WASHINGTON (Reuters) - The United States played down on Monday a company's purchase of Iranian oil in South Korea, saying the American ally shares the objective of keeping pressure on Tehran over its nuclear program through sanctions.
Samsung Total Petrochemicals, a joint venture between South Korea's Samsung Group and French energy giant Total, bought Iranian condensate because thin profit margins in plastics production make inexpensive fuel from the Islamic Republic hard to resist, people familiar with the deal said last week.
As the United States and the European Union placed new sanctions on purchases of oil from Iran last year, South Korea slashed crude purchases from Iran 36 percent to about 153,000 barrels per day in 2012.
The sanctions aim to slow Tehran's nuclear program, which Western powers believe is aimed at developing weapons. Iran says the program is for civilian purposes.
Under the U.S. sanctions law, banks in countries where Iranian oil is bought can be cut off from the U.S. financial system unless the purchases are reduced.
The State Department on Monday said South Korea is still on the same page with the United States regarding Iran.
"We continue to engage in close consultations with the Korean government on U.S. sanctions and share the objective of maintaining pressure on Iran to comply with its international obligations," said spokesman John Finn.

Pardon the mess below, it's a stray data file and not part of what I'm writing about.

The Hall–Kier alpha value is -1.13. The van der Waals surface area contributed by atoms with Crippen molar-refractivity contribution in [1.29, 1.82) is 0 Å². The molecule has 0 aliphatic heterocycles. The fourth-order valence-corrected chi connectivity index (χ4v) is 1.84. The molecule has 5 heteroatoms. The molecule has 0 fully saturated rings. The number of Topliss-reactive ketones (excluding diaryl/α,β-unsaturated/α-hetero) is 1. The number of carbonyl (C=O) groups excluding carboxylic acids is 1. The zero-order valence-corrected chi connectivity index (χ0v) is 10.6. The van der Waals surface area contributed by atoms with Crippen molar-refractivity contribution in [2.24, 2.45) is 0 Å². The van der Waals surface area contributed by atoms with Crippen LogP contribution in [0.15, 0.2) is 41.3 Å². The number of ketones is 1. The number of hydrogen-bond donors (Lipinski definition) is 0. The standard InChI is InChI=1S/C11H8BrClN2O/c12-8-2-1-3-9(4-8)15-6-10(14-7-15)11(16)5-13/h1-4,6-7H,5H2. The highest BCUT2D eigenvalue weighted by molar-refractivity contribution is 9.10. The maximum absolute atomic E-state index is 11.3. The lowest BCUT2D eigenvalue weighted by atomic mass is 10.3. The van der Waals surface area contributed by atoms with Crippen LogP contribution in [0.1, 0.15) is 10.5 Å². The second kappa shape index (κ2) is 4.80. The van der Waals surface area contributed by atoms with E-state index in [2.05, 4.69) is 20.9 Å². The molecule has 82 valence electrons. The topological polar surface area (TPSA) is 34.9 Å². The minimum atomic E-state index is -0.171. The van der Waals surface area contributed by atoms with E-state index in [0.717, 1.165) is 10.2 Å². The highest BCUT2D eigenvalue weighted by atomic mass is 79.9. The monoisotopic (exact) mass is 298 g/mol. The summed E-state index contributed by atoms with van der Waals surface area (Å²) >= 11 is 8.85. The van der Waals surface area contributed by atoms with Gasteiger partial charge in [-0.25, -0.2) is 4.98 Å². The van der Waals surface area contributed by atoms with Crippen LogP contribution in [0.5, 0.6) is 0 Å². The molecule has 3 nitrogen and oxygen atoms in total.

He said South Korea has significantly reduced its imports of Iranian oil and that "month-to-month variability in crude oil purchases is not unusual."
Finn declined to comment on whether U.S. officials had talked with the South Korean government since the deal came to light last week.
Washington has given all of Iran's major crude buyers six-month exceptions to the sanctions in return for significant reductions in their purchases of oil from the Islamic Republic.
South Korea's next review on the waiver is due in May.
Condensate imports were not included when South Korean and U.S. officials discussed cuts in Iranian crude imports, a South Korean official said.
But an executive order issued by President Barack Obama last year gives the president the option to sanction those who buy Iranian condensate.
Samsung Total has declined to comment on the deal. But a spokesman for Total in Paris said the group has complied with all measures applicable to the group.
(Reporting by Arshad Mohammed; Writing by Timothy Gardner; Editing by Warren Strobel and Xavier Briand)